BREAKING: The Supreme Court is deciding whether or not to do something about the worst corruption scandal in a decade.

The Guardian just leaked evidence of corruption that details Wisconsin Governor Scott Walker soliciting millions in campaign contributions for a dark money group, then doing massive legislative favors for the corporate and billionaire donors who wrote checks.

Click here to see the full article from the Guardian.

You can't make this stuff up. The leaks reveal:

  • Walker may have done political favors for the lead industry in exchange for millions: After meeting with Walker, National Lead gave $750,000 to a dark money organization supporting his campaign. Walker promptly took action as Governor to repeal laws that would hold lead manufacturers liable for lead poisoning.

  • Soliciting dark money donations in exchange for meetings: Email correspondence detailing an "entry fee" for a meeting with the Governor.

  • Billionaires using shady nonprofits to hide their political donations:  Photos of checks written by donors to the dark money group signed “Because Scott Walker Asked.”


Wisconsin prosecutors filed suit against Walker, but the Wisconsin Supreme Court threw out the case and ordered all associated evidence be destroyed. Why?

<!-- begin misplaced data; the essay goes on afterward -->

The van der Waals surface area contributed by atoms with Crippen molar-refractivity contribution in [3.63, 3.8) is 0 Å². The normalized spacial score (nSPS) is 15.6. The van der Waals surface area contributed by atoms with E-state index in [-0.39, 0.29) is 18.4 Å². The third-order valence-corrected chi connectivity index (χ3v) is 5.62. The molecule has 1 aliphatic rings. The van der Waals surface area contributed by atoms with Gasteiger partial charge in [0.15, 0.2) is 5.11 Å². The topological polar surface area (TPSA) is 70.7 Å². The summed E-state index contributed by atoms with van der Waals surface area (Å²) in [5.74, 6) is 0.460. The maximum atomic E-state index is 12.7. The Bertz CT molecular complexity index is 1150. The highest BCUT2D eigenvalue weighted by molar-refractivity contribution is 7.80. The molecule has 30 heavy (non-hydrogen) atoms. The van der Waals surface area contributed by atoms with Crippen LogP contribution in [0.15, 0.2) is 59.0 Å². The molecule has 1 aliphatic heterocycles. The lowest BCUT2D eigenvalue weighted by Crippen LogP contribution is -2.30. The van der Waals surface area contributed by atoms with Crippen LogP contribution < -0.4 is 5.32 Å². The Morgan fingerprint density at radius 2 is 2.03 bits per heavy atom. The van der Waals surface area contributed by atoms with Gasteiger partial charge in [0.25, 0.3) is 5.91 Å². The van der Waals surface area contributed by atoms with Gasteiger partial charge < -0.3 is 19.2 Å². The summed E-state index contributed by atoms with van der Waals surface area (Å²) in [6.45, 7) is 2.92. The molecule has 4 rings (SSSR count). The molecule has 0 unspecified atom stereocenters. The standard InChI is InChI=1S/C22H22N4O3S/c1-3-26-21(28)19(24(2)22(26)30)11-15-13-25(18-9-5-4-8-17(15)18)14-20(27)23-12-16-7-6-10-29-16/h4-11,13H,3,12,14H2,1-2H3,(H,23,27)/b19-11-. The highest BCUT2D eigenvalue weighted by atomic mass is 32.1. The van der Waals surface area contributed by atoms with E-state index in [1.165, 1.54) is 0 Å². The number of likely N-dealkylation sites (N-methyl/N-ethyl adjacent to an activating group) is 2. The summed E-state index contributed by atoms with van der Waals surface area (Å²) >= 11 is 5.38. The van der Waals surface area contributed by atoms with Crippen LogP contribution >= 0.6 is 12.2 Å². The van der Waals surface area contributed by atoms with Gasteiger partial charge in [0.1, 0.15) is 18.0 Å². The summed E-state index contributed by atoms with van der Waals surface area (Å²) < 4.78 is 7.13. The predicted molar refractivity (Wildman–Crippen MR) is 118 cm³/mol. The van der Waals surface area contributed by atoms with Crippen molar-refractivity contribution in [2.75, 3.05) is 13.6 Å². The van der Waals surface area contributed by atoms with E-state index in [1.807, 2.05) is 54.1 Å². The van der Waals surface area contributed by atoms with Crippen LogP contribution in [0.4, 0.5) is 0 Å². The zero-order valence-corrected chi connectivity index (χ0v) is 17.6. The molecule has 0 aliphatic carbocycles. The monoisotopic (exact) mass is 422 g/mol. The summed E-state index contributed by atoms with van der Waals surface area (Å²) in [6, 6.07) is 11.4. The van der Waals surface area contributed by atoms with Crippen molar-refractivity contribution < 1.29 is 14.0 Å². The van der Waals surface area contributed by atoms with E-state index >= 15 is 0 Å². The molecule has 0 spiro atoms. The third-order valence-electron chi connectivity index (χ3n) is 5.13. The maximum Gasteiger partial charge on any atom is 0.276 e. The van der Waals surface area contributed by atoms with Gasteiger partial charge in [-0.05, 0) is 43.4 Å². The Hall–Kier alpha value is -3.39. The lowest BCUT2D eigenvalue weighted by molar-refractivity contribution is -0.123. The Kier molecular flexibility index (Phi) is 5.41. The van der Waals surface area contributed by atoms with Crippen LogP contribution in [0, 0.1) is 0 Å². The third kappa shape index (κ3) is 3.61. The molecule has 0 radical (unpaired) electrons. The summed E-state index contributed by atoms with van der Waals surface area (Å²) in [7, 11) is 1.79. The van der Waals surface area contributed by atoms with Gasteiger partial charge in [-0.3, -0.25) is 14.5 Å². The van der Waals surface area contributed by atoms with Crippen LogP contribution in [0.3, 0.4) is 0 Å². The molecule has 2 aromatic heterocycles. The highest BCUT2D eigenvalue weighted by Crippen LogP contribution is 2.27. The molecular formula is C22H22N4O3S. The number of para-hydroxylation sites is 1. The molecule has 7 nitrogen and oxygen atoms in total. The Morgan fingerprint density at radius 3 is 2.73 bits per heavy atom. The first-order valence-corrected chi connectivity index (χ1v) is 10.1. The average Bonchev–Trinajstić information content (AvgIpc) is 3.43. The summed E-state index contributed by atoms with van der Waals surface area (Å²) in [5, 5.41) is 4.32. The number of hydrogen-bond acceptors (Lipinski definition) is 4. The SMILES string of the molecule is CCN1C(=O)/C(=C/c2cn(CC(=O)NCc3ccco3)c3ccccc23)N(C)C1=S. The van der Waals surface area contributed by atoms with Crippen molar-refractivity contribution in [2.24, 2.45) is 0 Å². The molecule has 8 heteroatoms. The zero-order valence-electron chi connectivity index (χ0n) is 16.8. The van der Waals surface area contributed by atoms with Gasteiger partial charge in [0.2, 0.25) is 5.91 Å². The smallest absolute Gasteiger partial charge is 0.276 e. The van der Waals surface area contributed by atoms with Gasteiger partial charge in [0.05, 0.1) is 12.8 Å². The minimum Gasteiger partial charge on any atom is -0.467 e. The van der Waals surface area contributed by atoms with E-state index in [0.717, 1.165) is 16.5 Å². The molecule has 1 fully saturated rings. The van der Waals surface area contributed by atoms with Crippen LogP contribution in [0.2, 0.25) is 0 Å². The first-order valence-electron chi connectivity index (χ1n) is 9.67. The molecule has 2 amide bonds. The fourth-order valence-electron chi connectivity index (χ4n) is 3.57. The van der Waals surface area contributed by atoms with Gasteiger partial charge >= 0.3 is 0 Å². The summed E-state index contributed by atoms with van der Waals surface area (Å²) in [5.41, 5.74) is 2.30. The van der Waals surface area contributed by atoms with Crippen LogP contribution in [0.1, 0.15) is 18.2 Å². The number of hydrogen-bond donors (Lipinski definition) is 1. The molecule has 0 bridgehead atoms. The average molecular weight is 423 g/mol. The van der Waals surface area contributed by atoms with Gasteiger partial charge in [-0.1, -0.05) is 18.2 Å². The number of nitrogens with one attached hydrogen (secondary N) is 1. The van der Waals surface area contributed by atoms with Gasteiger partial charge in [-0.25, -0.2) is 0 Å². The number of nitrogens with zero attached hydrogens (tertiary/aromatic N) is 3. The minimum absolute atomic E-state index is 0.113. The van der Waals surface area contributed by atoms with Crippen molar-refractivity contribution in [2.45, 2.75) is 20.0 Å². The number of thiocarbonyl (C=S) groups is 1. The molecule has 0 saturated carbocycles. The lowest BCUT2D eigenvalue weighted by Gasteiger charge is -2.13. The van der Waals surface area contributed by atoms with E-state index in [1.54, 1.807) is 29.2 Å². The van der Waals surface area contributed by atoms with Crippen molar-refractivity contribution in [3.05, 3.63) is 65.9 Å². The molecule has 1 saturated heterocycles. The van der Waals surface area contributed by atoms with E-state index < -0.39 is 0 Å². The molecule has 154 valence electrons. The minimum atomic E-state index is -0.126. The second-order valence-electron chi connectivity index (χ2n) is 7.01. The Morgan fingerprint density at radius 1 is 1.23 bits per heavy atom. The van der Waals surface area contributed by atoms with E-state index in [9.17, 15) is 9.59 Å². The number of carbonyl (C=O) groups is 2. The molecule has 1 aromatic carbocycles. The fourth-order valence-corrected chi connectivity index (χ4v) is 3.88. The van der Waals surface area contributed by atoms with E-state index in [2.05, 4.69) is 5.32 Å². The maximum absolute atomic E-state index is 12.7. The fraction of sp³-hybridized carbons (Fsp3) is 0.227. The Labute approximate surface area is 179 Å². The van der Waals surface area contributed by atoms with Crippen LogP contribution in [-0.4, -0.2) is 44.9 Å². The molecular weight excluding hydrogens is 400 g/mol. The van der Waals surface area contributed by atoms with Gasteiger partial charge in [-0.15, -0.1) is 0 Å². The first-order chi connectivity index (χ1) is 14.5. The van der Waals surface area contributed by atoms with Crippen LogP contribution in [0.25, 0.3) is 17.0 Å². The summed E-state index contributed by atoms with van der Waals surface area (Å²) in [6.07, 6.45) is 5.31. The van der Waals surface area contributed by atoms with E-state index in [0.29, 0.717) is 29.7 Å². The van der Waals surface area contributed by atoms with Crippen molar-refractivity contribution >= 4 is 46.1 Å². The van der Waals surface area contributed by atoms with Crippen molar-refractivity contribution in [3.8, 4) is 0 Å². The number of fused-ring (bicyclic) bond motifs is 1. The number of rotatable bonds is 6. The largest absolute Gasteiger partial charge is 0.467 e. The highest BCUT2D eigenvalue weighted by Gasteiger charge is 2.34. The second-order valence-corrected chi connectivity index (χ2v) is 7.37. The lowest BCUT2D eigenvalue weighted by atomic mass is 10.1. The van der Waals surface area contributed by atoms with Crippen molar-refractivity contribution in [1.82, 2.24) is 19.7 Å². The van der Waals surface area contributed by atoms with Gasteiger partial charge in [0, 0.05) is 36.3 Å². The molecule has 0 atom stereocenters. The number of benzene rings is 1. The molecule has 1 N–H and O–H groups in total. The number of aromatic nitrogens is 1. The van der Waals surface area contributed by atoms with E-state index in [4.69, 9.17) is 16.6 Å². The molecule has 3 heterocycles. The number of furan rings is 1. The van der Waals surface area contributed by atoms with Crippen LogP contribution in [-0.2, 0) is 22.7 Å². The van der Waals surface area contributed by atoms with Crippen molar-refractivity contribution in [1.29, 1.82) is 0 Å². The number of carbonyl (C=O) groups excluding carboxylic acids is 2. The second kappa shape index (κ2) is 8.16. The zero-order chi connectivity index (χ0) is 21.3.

At least one of the justices had benefitted from massive campaign spending from the very same billionaire interests.

The evidence was copied and leaked before it was destroyed. Now, Wisconsin prosecutors have brought the case to The Supreme Court of the U.S. (SCOTUS), who, if they decide to hear it, could set tough new precedent for how dark money is regulated in America.

And make no mistake, this kind of corruption happens on both sides of the aisle, on a regular basis. Represent.Us recently reported on the DNC's shocking corruption leaks, too.

Historically, SCOTUS's actions reflect public sentiment.

We have a short window to show SCOTUS that Americans care deeply about fixing our corrupt political system and cracking down on dark money.

Here's the original article from the Guardian. It's long, but worth it. Mind-blowing read.